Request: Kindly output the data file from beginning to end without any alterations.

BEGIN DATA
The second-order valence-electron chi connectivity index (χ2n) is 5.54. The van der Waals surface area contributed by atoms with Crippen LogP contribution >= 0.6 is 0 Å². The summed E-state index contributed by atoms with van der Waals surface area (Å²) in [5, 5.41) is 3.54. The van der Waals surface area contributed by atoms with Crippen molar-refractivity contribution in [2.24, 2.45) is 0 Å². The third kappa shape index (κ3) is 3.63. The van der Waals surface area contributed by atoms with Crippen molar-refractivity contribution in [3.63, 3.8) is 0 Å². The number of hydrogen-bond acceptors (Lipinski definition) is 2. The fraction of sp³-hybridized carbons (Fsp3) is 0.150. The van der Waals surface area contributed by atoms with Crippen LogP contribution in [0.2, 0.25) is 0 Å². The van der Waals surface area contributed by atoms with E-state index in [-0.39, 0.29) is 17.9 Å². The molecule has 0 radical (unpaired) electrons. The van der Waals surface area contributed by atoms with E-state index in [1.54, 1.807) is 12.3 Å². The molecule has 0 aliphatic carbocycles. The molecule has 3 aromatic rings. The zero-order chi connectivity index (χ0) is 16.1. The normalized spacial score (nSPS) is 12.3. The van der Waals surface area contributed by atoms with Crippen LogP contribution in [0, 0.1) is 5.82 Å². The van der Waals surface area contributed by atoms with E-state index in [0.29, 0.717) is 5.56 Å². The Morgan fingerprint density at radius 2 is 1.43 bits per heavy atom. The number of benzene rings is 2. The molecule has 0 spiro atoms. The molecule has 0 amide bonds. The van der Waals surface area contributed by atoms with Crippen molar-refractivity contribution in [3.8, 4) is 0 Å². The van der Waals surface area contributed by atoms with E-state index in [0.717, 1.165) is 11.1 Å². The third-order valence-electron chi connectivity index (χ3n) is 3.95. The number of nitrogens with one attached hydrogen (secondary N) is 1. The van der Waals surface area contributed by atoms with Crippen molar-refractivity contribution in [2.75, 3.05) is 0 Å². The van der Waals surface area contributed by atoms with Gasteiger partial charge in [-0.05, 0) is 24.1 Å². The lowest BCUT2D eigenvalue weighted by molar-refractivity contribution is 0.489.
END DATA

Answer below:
The second-order valence-electron chi connectivity index (χ2n) is 5.54. The van der Waals surface area contributed by atoms with Crippen LogP contribution >= 0.6 is 0 Å². The summed E-state index contributed by atoms with van der Waals surface area (Å²) in [5, 5.41) is 3.54. The van der Waals surface area contributed by atoms with Crippen molar-refractivity contribution in [2.24, 2.45) is 0 Å². The third kappa shape index (κ3) is 3.63. The van der Waals surface area contributed by atoms with Crippen molar-refractivity contribution in [3.63, 3.8) is 0 Å². The number of hydrogen-bond acceptors (Lipinski definition) is 2. The fraction of sp³-hybridized carbons (Fsp3) is 0.150. The van der Waals surface area contributed by atoms with Crippen LogP contribution in [0.2, 0.25) is 0 Å². The van der Waals surface area contributed by atoms with E-state index in [-0.39, 0.29) is 17.9 Å². The molecule has 0 radical (unpaired) electrons. The van der Waals surface area contributed by atoms with E-state index in [1.54, 1.807) is 12.3 Å². The molecule has 0 aliphatic carbocycles. The molecule has 3 aromatic rings. The zero-order chi connectivity index (χ0) is 16.1. The normalized spacial score (nSPS) is 12.3. The van der Waals surface area contributed by atoms with Crippen LogP contribution in [0, 0.1) is 5.82 Å². The van der Waals surface area contributed by atoms with E-state index in [0.29, 0.717) is 5.56 Å². The Morgan fingerprint density at radius 2 is 1.43 bits per heavy atom. The number of benzene rings is 2. The molecule has 0 spiro atoms. The molecule has 0 amide bonds. The van der Waals surface area contributed by atoms with Crippen molar-refractivity contribution in [3.8, 4) is 0 Å². The van der Waals surface area contributed by atoms with E-state index in [0.717, 1.165) is 11.1 Å². The third-order valence-electron chi connectivity index (χ3n) is 3.95. The number of nitrogens with one attached hydrogen (secondary N) is 1. The van der Waals surface area contributed by atoms with Crippen molar-refractivity contribution in [2.75, 3.05) is 0 Å². The van der Waals surface area contributed by atoms with Gasteiger partial charge in [-0.05, 0) is 24.1 Å². The lowest BCUT2D eigenvalue weighted by molar-refractivity contribution is 0.489.